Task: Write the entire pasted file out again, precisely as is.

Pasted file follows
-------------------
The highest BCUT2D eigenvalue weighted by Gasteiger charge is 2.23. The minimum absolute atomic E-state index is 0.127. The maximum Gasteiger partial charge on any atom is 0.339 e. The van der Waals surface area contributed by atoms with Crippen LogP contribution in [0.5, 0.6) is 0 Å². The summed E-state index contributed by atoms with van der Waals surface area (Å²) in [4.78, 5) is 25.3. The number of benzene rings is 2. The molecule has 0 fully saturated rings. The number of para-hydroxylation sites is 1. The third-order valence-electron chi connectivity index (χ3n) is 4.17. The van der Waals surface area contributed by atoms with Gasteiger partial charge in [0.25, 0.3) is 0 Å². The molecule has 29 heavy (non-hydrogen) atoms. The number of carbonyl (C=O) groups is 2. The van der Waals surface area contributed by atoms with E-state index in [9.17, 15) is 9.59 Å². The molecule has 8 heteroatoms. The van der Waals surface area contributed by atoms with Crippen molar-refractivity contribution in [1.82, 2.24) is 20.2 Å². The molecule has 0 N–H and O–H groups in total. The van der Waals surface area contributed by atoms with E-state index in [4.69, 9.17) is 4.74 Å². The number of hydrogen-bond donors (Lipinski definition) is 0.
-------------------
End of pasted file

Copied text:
The highest BCUT2D eigenvalue weighted by Gasteiger charge is 2.23. The minimum absolute atomic E-state index is 0.127. The maximum Gasteiger partial charge on any atom is 0.339 e. The van der Waals surface area contributed by atoms with Crippen LogP contribution in [0.5, 0.6) is 0 Å². The summed E-state index contributed by atoms with van der Waals surface area (Å²) in [4.78, 5) is 25.3. The number of benzene rings is 2. The molecule has 0 fully saturated rings. The number of para-hydroxylation sites is 1. The third-order valence-electron chi connectivity index (χ3n) is 4.17. The van der Waals surface area contributed by atoms with Gasteiger partial charge in [0.25, 0.3) is 0 Å². The molecule has 29 heavy (non-hydrogen) atoms. The number of carbonyl (C=O) groups is 2. The van der Waals surface area contributed by atoms with E-state index in [9.17, 15) is 9.59 Å². The molecule has 8 heteroatoms. The van der Waals surface area contributed by atoms with Crippen molar-refractivity contribution in [1.82, 2.24) is 20.2 Å². The molecule has 0 N–H and O–H groups in total. The van der Waals surface area contributed by atoms with E-state index in [4.69, 9.17) is 4.74 Å². The number of hydrogen-bond donors (Lipinski definition) is 0.